May 15, 2015

How one woman picked 'the last day of her life'

Daily Briefing

    Writing in the New York Times this week, Robin Marantz Henig profiled Cornell professor Sandy Bem, who voluntarily ended her life last year before succumbing to Alzheimer's disease and losing the ability to make the choice for herself.

    When Bem was diagnosed with amnestic mild cognitive impairment (MCI) in 2009, her doctor warned the then-64 year old that most cases of amnestic MCI develop into Alzheimer's disease within 10 years. "That day… she vowed that she would figure out a way to take her own life before the disease took it from her," Henig writes.

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    A pioneer in gender studies and a licensed psychotherapist, Bem struggled with the idea of mental decay. Writing in her journal, she explained, "What I want is to die on my own timetable and in my own nonviolent way." According to Henig, close family and friends did not attempt to talk her out of her decision, knowing that Bem was unlikely to change her mind.

    Although Bem understood the general progression of Alzheimer's disease and its symptoms, she struggled to decide when and how she wanted to end her life, knowing she had to do so before she was no longer capable of making such choices for herself.

    By 2010, Bem had developed full-blown Alzheimer's and began taking medicine to slow the symptoms of the disease. But Bem's reaction to her grandson Felix surprised her loved ones. A woman who had never seemed excited about grandchildren formed a strong bond with her daughter's new son, and those in her inner circle "wondered what it would mean for her original plan," according to Henig.

    As Bem was losing her mind, legal scholar Ronald Dworkin suggests that Bem could still appreciate her "experiential interests"—like spending time with her grandson or eating delicious foods—even as her "critical interests"—like personal goals and desires that made her want to live—moved out of her reach. Dworkin suggests that critical interests should take priority because they reflect a person's true identity.

    And at heart, Bem's wishes remained unchanged. 

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    In summer 2013, Bem was told that her treatments could keep her functioning enough to help care for her grandson, Felix, until August 2014. But those treatments cost her $6,000 every two weeks.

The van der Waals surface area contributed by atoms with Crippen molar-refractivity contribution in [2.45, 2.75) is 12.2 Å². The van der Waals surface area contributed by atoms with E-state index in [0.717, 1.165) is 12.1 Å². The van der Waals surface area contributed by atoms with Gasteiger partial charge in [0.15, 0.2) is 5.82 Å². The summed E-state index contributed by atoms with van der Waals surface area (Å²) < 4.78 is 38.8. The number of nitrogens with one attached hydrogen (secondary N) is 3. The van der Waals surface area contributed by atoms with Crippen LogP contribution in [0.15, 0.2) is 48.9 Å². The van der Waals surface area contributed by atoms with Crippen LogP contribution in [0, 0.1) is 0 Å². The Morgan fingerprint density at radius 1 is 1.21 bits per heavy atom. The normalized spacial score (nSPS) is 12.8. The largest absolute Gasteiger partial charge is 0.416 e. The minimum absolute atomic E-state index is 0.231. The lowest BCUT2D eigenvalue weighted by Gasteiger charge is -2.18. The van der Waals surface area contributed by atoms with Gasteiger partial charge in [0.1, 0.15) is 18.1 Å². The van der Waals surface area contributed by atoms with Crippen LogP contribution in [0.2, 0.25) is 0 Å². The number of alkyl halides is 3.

In October, she ordered pentobarbital from a company in Mexico.  "For the time being, she could leave the pentobarbital on a shelf, comforted by the knowledge that it was there," Henig writes.

    Around Christmas, Bem's decline sped up. "Sandy no longer felt it made sense to spend thousands of dollars in the hope of staying a little more functional a bit longer for Felix's sake," Henig writes. She informed her husband—with whom she had been separated for years, but who was supporting her through her mental decline—that she wanted to stop the treatments and discuss a good time for her to end her life. "[T]rying to stay focused on the task at hand, pre-emptively shutting down thoughts about what it would really mean to lose her," they agreed on June. Later, as Bem started to feel that she was deteriorating quickly, they set the date for May 20.

    Her daughter Emily struggled with the choice. "Emily felt as though she was defending her mother's life against everyone who wanted her to end it," Henig writes. But faced with the realization of her mother's deterioration, Emily began to understand.

    On May 18, loved ones gathered to celebrate Bem's life. On May 19, the family spent one last day together, and Emily came to feel that her mother had found an appropriate moment to end her life.

    On May 20, Bem took steps to make sure that no one would be held responsible for her death, printing out and signing an earlier declaration that she wanted to end her life and no doctor or family member had helped her do it. She went for a walk with her husband, and watched a movie with her family. At 5:30 p.m., she took an anti-nausea medicine, drank a glass of wine, and swallowed a large dose of pentobarbital as her husband kept her company.

    Henig writes, "Daryl watched her for a while, not quite feeling anything. Still to come were the calls to 911 and the coroner and the undertaker, and the writing up of the death notice, highlighting the reasons for Sandy’s decision. Still to come, too, was the brutal reality of what it would feel like for Sandy to be completely gone from his life" (Henig, New York Times, 5/14).

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